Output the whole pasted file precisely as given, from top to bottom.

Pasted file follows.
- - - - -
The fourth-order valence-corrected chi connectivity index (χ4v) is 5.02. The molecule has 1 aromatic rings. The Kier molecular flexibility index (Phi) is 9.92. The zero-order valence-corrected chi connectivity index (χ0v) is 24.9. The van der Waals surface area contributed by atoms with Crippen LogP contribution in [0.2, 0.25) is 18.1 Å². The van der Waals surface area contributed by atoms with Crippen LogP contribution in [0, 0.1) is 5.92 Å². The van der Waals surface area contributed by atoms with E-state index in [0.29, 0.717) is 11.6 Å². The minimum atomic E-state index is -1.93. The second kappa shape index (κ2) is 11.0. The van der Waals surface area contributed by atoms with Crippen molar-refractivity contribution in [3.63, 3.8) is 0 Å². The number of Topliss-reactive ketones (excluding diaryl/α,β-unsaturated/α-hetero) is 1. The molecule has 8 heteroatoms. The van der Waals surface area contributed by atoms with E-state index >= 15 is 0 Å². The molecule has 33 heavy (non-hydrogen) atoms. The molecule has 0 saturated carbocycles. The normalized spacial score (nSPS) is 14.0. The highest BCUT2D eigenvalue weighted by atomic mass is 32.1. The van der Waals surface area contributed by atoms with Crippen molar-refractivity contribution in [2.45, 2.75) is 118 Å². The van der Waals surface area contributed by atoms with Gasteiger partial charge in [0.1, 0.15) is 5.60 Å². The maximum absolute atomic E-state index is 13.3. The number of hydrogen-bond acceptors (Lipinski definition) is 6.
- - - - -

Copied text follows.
The fourth-order valence-corrected chi connectivity index (χ4v) is 5.02. The molecule has 1 aromatic rings. The Kier molecular flexibility index (Phi) is 9.92. The zero-order valence-corrected chi connectivity index (χ0v) is 24.9. The van der Waals surface area contributed by atoms with Crippen LogP contribution in [0.2, 0.25) is 18.1 Å². The van der Waals surface area contributed by atoms with Crippen LogP contribution in [0, 0.1) is 5.92 Å². The van der Waals surface area contributed by atoms with E-state index in [0.29, 0.717) is 11.6 Å². The minimum atomic E-state index is -1.93. The second kappa shape index (κ2) is 11.0. The van der Waals surface area contributed by atoms with Crippen molar-refractivity contribution in [3.63, 3.8) is 0 Å². The number of Topliss-reactive ketones (excluding diaryl/α,β-unsaturated/α-hetero) is 1. The molecule has 8 heteroatoms. The van der Waals surface area contributed by atoms with E-state index >= 15 is 0 Å². The molecule has 33 heavy (non-hydrogen) atoms. The molecule has 0 saturated carbocycles. The normalized spacial score (nSPS) is 14.0. The highest BCUT2D eigenvalue weighted by atomic mass is 32.1. The van der Waals surface area contributed by atoms with Crippen molar-refractivity contribution in [2.45, 2.75) is 118 Å². The van der Waals surface area contributed by atoms with Gasteiger partial charge in [0.1, 0.15) is 5.60 Å². The maximum absolute atomic E-state index is 13.3. The number of hydrogen-bond acceptors (Lipinski definition) is 6.